- Delivery drones — Originally developed for the military to deliver goods to ground troops;
- Monitoring drones — Equipped with both standard and infrared cameras as well as sensitive weather instrumentation; and
- Photography/videography drones — These drones are becoming more popular in creative arts.
War of Terror
Drones have arguably been part of warfare since the 19th century, with unmanned technology advancing in the interwar period. By the late 1950s however the US and others found they could use unmanned, remotely piloted aircraft as spy planes with drones being still only a niche technology during the Cold War. The genesis of the drones orbiting today’s battlefields came in key technological leaps.
The US’ drones, which started life as spy planes, were augmented to become assassination weapons. And they have been used in at least seven countries to fulfil exactly those roles, throughout Washington’s ongoing so-called ‘War on Terror’. They have been reportedly hoovering up information, feeding the military’s insatiable demand for “battlefield” intelligence (meaning the whole world now in practice), and finding and killing “terrorists and insurgents”. As if those labels were not subjective enough, it should be noted that Human Rights group Reprieve analysed data from drone strikes in a report in 2014 highlighting a 28:1 civilian to “target” ratio.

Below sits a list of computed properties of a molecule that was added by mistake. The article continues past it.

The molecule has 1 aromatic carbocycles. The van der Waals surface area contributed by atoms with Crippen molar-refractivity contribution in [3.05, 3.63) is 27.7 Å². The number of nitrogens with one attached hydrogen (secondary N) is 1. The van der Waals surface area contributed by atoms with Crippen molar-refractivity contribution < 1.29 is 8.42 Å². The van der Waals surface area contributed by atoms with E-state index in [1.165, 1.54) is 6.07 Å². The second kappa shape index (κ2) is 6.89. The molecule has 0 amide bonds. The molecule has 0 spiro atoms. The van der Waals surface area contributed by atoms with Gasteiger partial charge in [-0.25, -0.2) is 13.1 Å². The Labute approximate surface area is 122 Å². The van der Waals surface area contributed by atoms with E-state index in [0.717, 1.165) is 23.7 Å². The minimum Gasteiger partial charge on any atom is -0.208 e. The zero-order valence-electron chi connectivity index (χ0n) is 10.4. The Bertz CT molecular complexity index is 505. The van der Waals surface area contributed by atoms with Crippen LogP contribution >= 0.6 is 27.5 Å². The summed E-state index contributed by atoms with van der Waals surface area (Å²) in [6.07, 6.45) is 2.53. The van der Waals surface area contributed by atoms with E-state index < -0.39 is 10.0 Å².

“Drone strikes have been sold to the American public on the claim that they’re ‘precise’. But they are only as precise as the intelligence that feeds them. There is nothing precise about intelligence that results in the deaths of 28 unknown people, including women and children, for every ‘bad guy’ the US goes after.” Jennifer Gibson, Reprieve.
Advocates have emphasised the drones’ crucial role in providing intelligence, reconnaissance and surveillance, in strengthening the legal armature of targeting, and in conducting precision-strikes while critics claim that their use reduces late modern war to a video game in which killing becomes casual. The use of drones in armed conflicts has therefore increased significantly in recent years, raising humanitarian, legal and other concerns.
The US drone killing programme massively expanded under President Barack Obama. Responding to evolving militant threats and the greater availability of remote piloting technology, Obama ordered ten times more “counter-terror” strikes than his predecessor George W Bush over the course of his term. Thousands of strikes have been carried out in Yemen, Pakistan and Somalia, carried out by the highly secretive Central Intelligence Agency and Joint Special Operations Command at the Pentagon.